Each DELETE element has a "uri" attribute with the identifier of the feature to delete. If a feature is deleted then it may not be present as a FEATURE in the same writeback.
The writeback FEATURE element is identical to the FEATURE element used in the features document. The writeback feature replaces an existing feature with the same uri. If the parent/part relationship changes then all modified features must be included in the same writeback. This includes sending DELETE elements when a feature is removed. New features must use the private identifier scheme described below.
The WRITEBACK, DELETE and FEATURE elements include the xml:base attributes. As there is no reasonable retrieval context providing a base url for the POSTed writeback document, all relative URIs must be resolved to absolute URIs inside the document.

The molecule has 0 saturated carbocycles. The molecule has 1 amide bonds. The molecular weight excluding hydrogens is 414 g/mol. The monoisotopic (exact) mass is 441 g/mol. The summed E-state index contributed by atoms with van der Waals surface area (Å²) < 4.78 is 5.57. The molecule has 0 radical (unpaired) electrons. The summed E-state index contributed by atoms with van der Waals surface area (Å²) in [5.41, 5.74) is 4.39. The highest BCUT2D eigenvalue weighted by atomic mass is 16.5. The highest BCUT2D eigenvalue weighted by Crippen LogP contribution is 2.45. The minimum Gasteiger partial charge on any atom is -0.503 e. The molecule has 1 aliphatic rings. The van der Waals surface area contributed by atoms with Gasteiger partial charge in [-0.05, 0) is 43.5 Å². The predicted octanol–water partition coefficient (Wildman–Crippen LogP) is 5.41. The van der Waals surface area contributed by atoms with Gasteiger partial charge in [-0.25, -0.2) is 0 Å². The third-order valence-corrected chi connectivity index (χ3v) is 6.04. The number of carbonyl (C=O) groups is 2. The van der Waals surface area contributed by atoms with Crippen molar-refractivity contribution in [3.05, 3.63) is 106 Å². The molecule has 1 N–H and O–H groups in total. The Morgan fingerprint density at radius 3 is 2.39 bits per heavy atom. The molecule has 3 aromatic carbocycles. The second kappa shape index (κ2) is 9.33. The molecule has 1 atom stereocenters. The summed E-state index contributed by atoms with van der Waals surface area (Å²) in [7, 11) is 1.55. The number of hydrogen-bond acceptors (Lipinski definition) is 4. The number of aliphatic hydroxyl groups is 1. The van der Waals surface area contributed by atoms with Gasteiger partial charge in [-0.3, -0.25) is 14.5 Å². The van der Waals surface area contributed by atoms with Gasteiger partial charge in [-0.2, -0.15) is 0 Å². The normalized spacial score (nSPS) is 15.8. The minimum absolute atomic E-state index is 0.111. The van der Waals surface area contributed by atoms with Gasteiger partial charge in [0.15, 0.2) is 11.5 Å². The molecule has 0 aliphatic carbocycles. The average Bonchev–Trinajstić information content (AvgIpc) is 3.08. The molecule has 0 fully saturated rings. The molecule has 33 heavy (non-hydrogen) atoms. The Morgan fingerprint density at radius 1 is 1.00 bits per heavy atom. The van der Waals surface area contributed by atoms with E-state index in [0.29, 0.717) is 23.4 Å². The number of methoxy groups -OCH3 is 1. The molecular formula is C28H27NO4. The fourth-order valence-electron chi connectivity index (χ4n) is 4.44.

Each feature has its own unique URI assigned by the server. To create a new feature record the client temporarily assigns a private id. These URIs have the syntax "das-private:" followed by an alphanumeric string of at least 1 and no more than 20 characters. The legal characters are 0-9, A-Z and a-z. Some examples are: "das-private:0", "das-private:AAAA" and "das-private:ThisIsPrivate007".
When the server receives a feature record with a private identifier it generates a new URI appropriate to the server's namespace and assigns the URI to the feature. The "old_uri" attribute in the writeback response document will include the temporary das-private identifier.